You’re starting to waver about leaving the house, but plans are plans, and A. is on her way over, and J. is stuck in horrible traffic on his way to meet you at Olvera Street. Getting outside and into the fresh air will be good for you, you decide. By the time A. has arrived and you’ve gotten the baby in the car, numbers are not looking good, and you need a beer and some Mexican food. Olvera Street is, surprisingly empty, but then you remember that it’s primarily a lunch and happy-hour spot during the week. You find the only restaurant still open and order some food, checking your phone nervously the whole while. The ladies who work at the restaurant coo and purr over your gorgeous three-and-a-half-week-old baby girl. You keep saying, “Gracias. Sí, una niña. Trés semanas y unas días.” What you’re really wondering is why these women aren’t freaking out at the possibility of a president whose supporters regularly chant, “Build that wall!” But they seem unaware that it’s election night, even. You hope that ICE won’t kick down their doors in a few months or a year if things go the way they seem to be going. Nate Silver now has the bad guy as more likely to win than not.

    The ladies at the restaurant need to close down and go home. A. orders some food and a beer for J., who is still about 15 or 20 minutes away. You and your party head outside to wait for J. on a bench on the promenade. He arrives, bedraggled from the road and the steadily-worsening news. There are no signs of the promised LWV event on the plaza, within earshot of where you pace while J. eats his burrito and surreptitiously drinks his beer. Once he’s finished, you all decide to go home. The baby is asleep, and you wish you were, too.

    When you get home, you listen to the returns on the radio for a minute or two, hoping against hope that the tide may have turned back in her favor. It hasn’t. They haven’t called it, but it’s over. You post something on FB to the effect that you’re quitting politics. Amazingly, you fall asleep quickly, as do your wife and child.

    In the morning, you wake with the sunrise, as usual, feed the cats and let them out. Instead of turning on the news or reading it on line, you sit quietly in the living room, gazing across at the hills as the sun lights them up on yet another day. You think about the world, just going on about its business, birds eating seeds and bugs. Cats stalking birds. You want to stay in an envelope of magical thinking that your candidate pulled it out at the last moment. You think that if the bad guy had actually won there’d be people running around starting fires and looting and stuff, so it just *couldn’t* have happened. Your wife and baby are sleeping late. It’s after 9, and you can resist no longer. You text your hyper political friend to ask the news. “No worse, there is none,” she says, and then you cry, thinking of your daughter growing up in Trump’s America.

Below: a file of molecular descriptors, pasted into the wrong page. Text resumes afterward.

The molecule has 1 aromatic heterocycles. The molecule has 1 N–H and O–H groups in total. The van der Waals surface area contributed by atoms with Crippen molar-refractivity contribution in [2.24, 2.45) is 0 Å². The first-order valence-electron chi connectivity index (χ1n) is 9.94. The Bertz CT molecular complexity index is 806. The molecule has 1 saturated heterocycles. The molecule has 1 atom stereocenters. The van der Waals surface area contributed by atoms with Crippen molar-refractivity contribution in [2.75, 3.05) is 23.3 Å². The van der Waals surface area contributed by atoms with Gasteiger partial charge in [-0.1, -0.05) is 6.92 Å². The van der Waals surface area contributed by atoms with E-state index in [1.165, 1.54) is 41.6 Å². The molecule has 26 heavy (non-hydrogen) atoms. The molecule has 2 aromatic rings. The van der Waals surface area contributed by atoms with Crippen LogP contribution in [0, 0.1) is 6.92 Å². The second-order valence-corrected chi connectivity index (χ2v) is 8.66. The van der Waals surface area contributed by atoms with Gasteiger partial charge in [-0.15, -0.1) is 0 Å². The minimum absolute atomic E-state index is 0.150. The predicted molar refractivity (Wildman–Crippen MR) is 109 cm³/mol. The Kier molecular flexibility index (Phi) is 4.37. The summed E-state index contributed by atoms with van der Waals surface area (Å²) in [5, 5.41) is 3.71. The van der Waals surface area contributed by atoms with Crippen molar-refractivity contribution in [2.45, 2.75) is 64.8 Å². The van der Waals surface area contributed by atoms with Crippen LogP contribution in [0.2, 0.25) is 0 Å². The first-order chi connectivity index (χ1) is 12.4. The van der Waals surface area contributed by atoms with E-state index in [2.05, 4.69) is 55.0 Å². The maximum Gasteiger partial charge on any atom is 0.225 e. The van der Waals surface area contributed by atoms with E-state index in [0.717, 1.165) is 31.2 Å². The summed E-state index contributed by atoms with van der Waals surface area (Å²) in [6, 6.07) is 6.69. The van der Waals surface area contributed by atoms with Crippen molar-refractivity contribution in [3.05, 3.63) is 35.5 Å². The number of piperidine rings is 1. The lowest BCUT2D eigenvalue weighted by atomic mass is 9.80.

5. J-Man says:

    There is a picture of me, all dressed in white, sitting with our 3-week old baby daughter in her car seat. She’s crying, and I’ve got my hand on her head trying to comfort her; I’ve been choking back tears myself because It’s an emotional moment for me, having just voted for the person who I thought would become the 1st woman president. In that moment I felt quietly giddy, and proud: my first heroic act as a mother, to vote a strong, intelligent, bold woman into the White House, a person who would set an example of new possibilities for our baby girl.

    I don’t remember much else about the day, but I’m pretty sure I avoided listening to the returns the rest of the day once things started going south. I remember waking the next day to the early morning news reporting that Trump had won, after going to bed hoping against hope that the votes would change course during the night.

    There’s a video I took a few days later of our baby sleeping on my belly. “With God On Our Side” by Joan Baez is playing in the background; the baby suckles and twitches in her sleep. She is so new and innocent and beautiful, and all I can think is, “what have we done?”.

  6. Mr S says:

    Thanks for adding stories!

  7. Bryan says:

    It’s not as richly detailed as the rest, but all I really remember is the moment when that little speedometer-looking dial on the NYTimes site started slipping toward Trump and I couldn’t help reading it as indicating the chances that I’d be living out of the country for at least four more years.

    Gee it’s nice to hear your voices, everybody. Since Twitter upped their character count it’s been such a drag. I keep thinking that if I wanted to blog I’d come back here. I guess I’m not alone.

  8. Mr S says:

    Every year or so there’s some conversation where everyone present says that they’d vaguely like it if this were still a thing. It’s probably not critical mass or momentum, but who knows? Once a year is, coincidentally, how often I am on Twitter. I do it for a day and then remember that I have feelings of loathing whose strength I don’t quite know how to explain.

Comments will be closed on January 7, 2018.